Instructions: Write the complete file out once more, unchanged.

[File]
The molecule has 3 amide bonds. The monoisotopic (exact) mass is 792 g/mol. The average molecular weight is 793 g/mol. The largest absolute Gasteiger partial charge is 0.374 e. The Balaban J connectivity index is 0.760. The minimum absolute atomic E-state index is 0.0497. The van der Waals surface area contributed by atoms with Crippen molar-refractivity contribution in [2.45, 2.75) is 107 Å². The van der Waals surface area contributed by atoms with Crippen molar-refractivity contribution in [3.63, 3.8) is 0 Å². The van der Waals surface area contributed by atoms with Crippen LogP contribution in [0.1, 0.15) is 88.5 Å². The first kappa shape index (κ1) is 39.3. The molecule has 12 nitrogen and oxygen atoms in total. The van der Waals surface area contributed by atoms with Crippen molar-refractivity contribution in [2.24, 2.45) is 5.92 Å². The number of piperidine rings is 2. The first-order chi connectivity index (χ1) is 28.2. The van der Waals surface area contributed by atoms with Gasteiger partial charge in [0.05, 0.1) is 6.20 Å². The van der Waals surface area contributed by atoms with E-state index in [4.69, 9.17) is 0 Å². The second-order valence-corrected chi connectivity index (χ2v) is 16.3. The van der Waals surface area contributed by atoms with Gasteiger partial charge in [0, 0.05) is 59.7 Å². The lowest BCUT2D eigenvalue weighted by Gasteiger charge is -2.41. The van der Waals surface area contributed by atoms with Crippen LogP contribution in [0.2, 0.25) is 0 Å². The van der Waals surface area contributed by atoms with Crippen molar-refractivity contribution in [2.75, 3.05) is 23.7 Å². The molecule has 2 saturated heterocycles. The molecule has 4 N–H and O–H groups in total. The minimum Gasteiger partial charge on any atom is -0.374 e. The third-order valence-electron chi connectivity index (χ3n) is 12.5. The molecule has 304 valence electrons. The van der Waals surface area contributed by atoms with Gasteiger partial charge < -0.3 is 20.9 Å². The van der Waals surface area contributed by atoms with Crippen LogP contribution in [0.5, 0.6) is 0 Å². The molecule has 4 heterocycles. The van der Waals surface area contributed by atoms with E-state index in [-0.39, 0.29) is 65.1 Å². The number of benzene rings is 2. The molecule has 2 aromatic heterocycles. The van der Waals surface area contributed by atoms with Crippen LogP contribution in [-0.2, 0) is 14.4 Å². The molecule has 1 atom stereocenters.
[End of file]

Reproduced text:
The molecule has 3 amide bonds. The monoisotopic (exact) mass is 792 g/mol. The average molecular weight is 793 g/mol. The largest absolute Gasteiger partial charge is 0.374 e. The Balaban J connectivity index is 0.760. The minimum absolute atomic E-state index is 0.0497. The van der Waals surface area contributed by atoms with Crippen molar-refractivity contribution in [2.45, 2.75) is 107 Å². The van der Waals surface area contributed by atoms with Crippen molar-refractivity contribution in [3.63, 3.8) is 0 Å². The van der Waals surface area contributed by atoms with Crippen LogP contribution in [0.1, 0.15) is 88.5 Å². The first kappa shape index (κ1) is 39.3. The molecule has 12 nitrogen and oxygen atoms in total. The van der Waals surface area contributed by atoms with Crippen molar-refractivity contribution in [2.24, 2.45) is 5.92 Å². The number of piperidine rings is 2. The first-order chi connectivity index (χ1) is 28.2. The van der Waals surface area contributed by atoms with Gasteiger partial charge in [0.05, 0.1) is 6.20 Å². The van der Waals surface area contributed by atoms with E-state index in [4.69, 9.17) is 0 Å². The second-order valence-corrected chi connectivity index (χ2v) is 16.3. The van der Waals surface area contributed by atoms with Gasteiger partial charge in [0, 0.05) is 59.7 Å². The lowest BCUT2D eigenvalue weighted by Gasteiger charge is -2.41. The van der Waals surface area contributed by atoms with Crippen LogP contribution in [0.2, 0.25) is 0 Å². The van der Waals surface area contributed by atoms with Crippen molar-refractivity contribution in [2.75, 3.05) is 23.7 Å². The molecule has 2 saturated heterocycles. The molecule has 4 N–H and O–H groups in total. The minimum Gasteiger partial charge on any atom is -0.374 e. The third-order valence-electron chi connectivity index (χ3n) is 12.5. The molecule has 304 valence electrons. The van der Waals surface area contributed by atoms with Gasteiger partial charge < -0.3 is 20.9 Å². The van der Waals surface area contributed by atoms with Crippen LogP contribution in [0.5, 0.6) is 0 Å². The molecule has 4 heterocycles. The van der Waals surface area contributed by atoms with E-state index in [-0.39, 0.29) is 65.1 Å². The number of benzene rings is 2. The molecule has 2 aromatic heterocycles. The van der Waals surface area contributed by atoms with Crippen LogP contribution in [-0.2, 0) is 14.4 Å². The molecule has 1 atom stereocenters.